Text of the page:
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Feb 24
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Dot Dictionary

The Dot Dictionary is shutting down along with the Dot, but please send your questions to Shambhala Times via [email protected].

Last spring the Dot received an email inquiring about the origin of its name. Here is the whole story:

or how this paper came to bear this name – by Ben Moore

ABOUT A YEAR AGO [fall 2001], a group of editors sat around a table, brainstorming about the perfect vehicle for sangha-wide communications. There was already The Shambhala News, our community newsletter; The Shambhala News Service, an email update for sangha administrators; and the web site. We also had a number of more targeted publications: the Kalapa Journal, the Iron Wheel, and Ki Ki, So So. Clearly, communication within the sangha is tremendously important. Some wondered if we might combine several of these vehicles into a single super-newsletter; others vigorously opposed the idea. Still, there was fairly widespread agreement in the room that our broadest and furthest-reaching publication, The Shambhala News, was not living up to its potential. We agreed that after the July issue, we would take a break, give it an overhaul, and launch it anew in the fall, under a new name.

Long before we had the new name, we had decided on a new format. So there could be no mistaking the new newspaper for the old, we decided to move to a tabloid size, and to a lighter weight paper. Suddenly, we found ourselves with twice the space of the old newsletter, and our feelings of having been cramped gave way to agoraphobia—how would we fill the space?

That fear quickly proved unfounded. As the weeks passed we added first four, then eight, then twelve, and finally sixteen pages to our original twelve-page newspaper. The more people we talked to, the more content and advertising we found coming our way. But no name in sight.

We had sent a request to the sangha to help us name this new publication, and the responses poured in. But for every well-received suggestion, there was a well-conceived explanation for why it just wouldn’t work. In a short period of time we had several “final naming meetings,” and only managed to whittle down the list to a handful that no one really loved, but no one hated either.

Meanwhile, every morning we received more content for potential inclusion, and before we knew it, we found ourselves having to pass over good material in order to keep the publication (almost) on time and on budget. Throughout the process, we tried to keep our eyes open to the many cultures and perspectives represented in our mandala and we think it has paid off in a newspaper that is not simply the voice of a distant office in some city somewhere, but a newspaper you can call your own. A newspaper that we briefly (well, long enough at least to play with logo ideas) called the Blue Pancake.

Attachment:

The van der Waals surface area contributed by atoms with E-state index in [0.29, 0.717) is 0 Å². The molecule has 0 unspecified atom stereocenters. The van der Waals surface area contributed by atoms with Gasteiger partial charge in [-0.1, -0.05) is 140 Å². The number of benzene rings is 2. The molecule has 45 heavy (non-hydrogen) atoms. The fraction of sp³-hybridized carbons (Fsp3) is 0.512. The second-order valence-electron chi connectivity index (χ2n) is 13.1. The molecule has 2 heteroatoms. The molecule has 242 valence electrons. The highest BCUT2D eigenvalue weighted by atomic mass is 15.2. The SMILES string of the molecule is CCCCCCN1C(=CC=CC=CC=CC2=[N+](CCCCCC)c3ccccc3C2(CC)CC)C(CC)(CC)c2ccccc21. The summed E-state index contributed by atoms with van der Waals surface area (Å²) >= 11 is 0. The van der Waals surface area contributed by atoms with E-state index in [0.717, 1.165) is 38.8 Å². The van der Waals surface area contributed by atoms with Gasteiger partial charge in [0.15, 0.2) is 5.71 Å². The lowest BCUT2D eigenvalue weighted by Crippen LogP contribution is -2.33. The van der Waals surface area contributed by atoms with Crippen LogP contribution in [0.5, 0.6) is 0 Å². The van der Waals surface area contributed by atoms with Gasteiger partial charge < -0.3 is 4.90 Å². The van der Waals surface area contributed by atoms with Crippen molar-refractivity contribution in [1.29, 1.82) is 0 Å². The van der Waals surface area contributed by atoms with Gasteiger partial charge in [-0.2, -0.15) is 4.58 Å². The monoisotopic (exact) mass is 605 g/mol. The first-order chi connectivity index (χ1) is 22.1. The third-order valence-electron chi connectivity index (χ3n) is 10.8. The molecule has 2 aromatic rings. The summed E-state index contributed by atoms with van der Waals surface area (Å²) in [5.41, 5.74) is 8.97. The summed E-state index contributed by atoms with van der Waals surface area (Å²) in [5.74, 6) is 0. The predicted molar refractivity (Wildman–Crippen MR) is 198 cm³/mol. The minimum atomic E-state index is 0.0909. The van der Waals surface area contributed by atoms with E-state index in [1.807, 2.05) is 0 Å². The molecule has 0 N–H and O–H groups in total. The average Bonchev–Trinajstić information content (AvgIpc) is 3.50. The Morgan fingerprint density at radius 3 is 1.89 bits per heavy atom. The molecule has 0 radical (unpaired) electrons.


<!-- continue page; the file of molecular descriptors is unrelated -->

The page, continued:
Blue Pancake refers to a teaching of Chögyam Trungpa Rinpoche’s on ati (check it out at shambhala.org). In the end though, we decided that it might be a touch too obscure.

The lack of a name was holding up the design and layout of the newspaper, which in turn was making it hard to know how much space we really had for content. At the same time we all agreed that, like a new pair of dress shoes, our new name should show polish and panache, be stylish but sensible, and most importantly, it should fit us well. When it came to the point that our no-name status threatened to bring our progress on the newspaper to a grinding halt, Cheryl Campbell—the director of the Shambhala Office of Media and Communications, which produces this paper—intervened: she presented the executive council with two names: Chrysanthemum and the Dot. Their decision was swift and unanimous; and so, the Dot was born. The Dot—just so; not pretentious, it is ordinary and humble, and yet, it is bold and confident. It is the fist meeting of paper and ink; it is first thought. “One is one—a dot in space—and evermore shall be so.”

Lest too many words be spent on the story of the name, let’s return to the newspaper itself, where finally, name in hand, our intrepid designer was able to lay out the articles, photos, titles, and captions—in short, able to design the Dot. By the way, for those wondering who won the $100 gift certificate for coming up with the winning name, it came from within the communications office, so we’ll be donating $100 worth of books to charity.

As the paper came together, there was a collective sigh of relief—an end product from such a challenging process. And thankfully it is not just an end product, but something that is already beginning to live up to the potential we saw so many months ago, when we first looked over the pages of The Shambhala News with a critical eye. As we thought, bringing this publication in-house gave us the flexibility to build a newspaper around the news of our sangha, instead of simply filling pages and meeting deadlines. For us, this is the first important step in making the Dot a true reflection of our community.

We hope that you’ll see these pages as we do; as a worldwide sangha gathering, a printed community meeting where we can share teachings, views and opinions, and news from throughout the mandala. We’ve placed the first dot. Now let’s all paint the rest of the picture.

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